Photo Mark C. Ide
FEATURED IN TRAINING
Consider the following scenario: You and a partner respond to a call of a domestic disturbance at a residence. Upon arrival, you are greeted by the female caller who tells you her husband took their son away. She also volunteers that her husband is a drug user and that his cocaine habit has caused them both to suffer financial troubles. She tells you she and her son had recently returned to the house after staying several weeks with her parents in Canada.
Soon afterward, the husband returns home. You obtain his side of the story, and he says he took their son to a neighbor's house out of concern his wife might take him out of the country again. Upon questioning about his cocaine use, the husband counters it is his wife who abuses drugs and alcohol, not him.
The wife continues to assert the husband is a drug user and even claims items of drug evidence are in the house. You ask the husband if he would mind if you search the house for the items. The husband unequivocally refuses your request. You then turn to the wife and ask for a consent to search the residence. She readily agrees.
What do you do? The husband states in no uncertain terms police officers may not search the residence, but the wife consents. Whose rights prevail?
The Legal Opinion
This was precisely the question the United States Supreme Court answered in an opinion written by Justice Souter last March in Georgia v. Randolph. In a 5-3 decision, the Supreme Court held if the police are at a residence but do not have a warrant to search the home, and if the two occupants are present at the same time and one consents to a search but the other objects, the police may not search the home in the face of that objection.
The Underlying Action
The police in Georgia v. Randolph decided to enter the house after Janet Randolph gave her consent to search the house over Scott Randolph's vehement objection. She led the officers upstairs to a bedroom she identified as her husband's, where the officers found a section of a drinking straw with a powdery residue they suspected was cocaine. The officers exited the residence and telephoned the district attorney's office while still on scene. In the meantime, Janet withdrew her consent to search. The police took the Randolphs to the police department along with the contraband they had seized. Afterward, the police obtained a search warrant, returned to the residence and seized further evidence of drug use. Scott was later indicted for possession of cocaine.
Scott moved to suppress the evidence, arguing the police conducted a warrantless search of his house over his express refusal despite the fact his wife gave "unauthorized" consent. The trial court denied Scott's motion, ruling that because Janet had common authority over the residence, her consent was valid.
Scott appealed and the Court of Appeals for Georgia reversed the trial court's ruling. The Supreme Court of Georgia affirmed the appellate court, stating, "the consent to conduct a warrantless search of a residence given by one occupant is not valid in the face of the refusal of another occupant who is physically present at the scene to permit a warrantless search." The United States Supreme Court took the case to resolve the conflict of authority over whether one occupant may give law enforcement officers effective consent to search shared premises against the authority of a co-tenant who is present and states a refusal to permit the search.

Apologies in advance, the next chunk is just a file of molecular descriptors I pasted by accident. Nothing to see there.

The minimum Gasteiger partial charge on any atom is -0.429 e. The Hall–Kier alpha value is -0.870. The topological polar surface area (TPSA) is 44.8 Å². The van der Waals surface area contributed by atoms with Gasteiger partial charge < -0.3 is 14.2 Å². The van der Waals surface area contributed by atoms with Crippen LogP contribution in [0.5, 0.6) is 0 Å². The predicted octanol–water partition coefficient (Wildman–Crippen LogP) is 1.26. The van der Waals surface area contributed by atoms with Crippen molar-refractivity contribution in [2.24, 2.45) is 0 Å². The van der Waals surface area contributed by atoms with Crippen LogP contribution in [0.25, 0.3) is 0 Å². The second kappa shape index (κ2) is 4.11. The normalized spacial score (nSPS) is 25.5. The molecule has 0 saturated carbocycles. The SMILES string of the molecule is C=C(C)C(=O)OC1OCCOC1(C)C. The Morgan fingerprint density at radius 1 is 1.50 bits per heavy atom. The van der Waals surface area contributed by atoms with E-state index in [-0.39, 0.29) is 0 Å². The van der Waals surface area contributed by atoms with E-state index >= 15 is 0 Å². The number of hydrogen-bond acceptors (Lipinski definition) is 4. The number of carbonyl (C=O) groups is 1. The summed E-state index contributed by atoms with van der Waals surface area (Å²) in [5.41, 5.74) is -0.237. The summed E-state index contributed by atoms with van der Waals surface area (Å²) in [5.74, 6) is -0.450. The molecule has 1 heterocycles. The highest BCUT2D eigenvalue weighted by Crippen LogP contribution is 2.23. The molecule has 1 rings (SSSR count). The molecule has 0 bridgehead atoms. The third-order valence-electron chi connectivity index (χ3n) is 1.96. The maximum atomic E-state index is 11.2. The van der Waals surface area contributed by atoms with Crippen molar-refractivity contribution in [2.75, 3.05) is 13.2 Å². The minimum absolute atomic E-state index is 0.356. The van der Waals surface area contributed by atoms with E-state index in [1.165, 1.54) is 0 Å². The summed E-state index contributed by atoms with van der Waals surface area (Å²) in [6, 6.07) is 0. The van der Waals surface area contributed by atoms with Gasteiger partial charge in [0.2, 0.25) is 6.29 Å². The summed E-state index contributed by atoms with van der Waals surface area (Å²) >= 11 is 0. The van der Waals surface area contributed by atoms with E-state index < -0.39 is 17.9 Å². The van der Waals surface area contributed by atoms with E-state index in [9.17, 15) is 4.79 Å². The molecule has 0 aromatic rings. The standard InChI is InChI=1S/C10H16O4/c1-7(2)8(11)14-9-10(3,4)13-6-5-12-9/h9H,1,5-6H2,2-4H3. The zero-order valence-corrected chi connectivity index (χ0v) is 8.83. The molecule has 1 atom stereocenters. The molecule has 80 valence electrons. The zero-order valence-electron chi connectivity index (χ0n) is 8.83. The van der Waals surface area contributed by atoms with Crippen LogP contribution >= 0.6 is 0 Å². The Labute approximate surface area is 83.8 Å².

The Supreme Court's Analysis
The issue before the Supreme Court was whether the police officers violated the Fourth Amendment when they searched the residence after obtaining a valid consent of one co-habitant over the objection of the other co-habitant. Police officers are generally taught the Fourth Amendment protects individuals from unreasonable searches and seizures. Typically, officers must have a warrant to conduct a search; however, some recognized exceptions to the warrant requirement exist. One of those exceptions is consent.
When both occupants of a residence are present and one occupant objects to the other occupant's consent, according to Justice Souter, "there is no common understanding that one co-tenant generally has a right or authority to prevail over the express wishes of another, whether the issue is the color of the curtains or invitations to outsiders." Justice Souter went on to state "[s]ince the co-tenant wishing to open the door to a third party has no recognized authority in law or social practice to prevail over a present and objecting co-tenant, his disputed invitation, without more, gives a police officer no better claim to reasonableness in entering than the officer would have in the absence of any consent at all." As such, the Court held "a warrantless search of a shared dwelling for evidence over the express refusal of consent by a physically present resident cannot be justified as reasonable as to him on the basis of consent given to the police by another resident."
Does the Decision Undercut Matlock & Rodriguez?
Justice Souter declared the Georgia decision does not undermine the Supreme Court's prior decisions in Illinois v. Rodriguez and United States v. Matlock.
In Rodriguez, a woman had told police officers Rodriguez had beaten her. She took the officers to "their" apartment where Rodriguez was sleeping. She had a key to the apartment she used to let the officers inside. When the officers entered, they found Rodriguez and some drugs. However, the woman did not actually live in the apartment. The United States Supreme Court held in Rodriguez the police officers reasonably believed the woman had the authority to allow them to enter Rodriguez' apartment, and, therefore, the evidence against Rodriguez was admissible.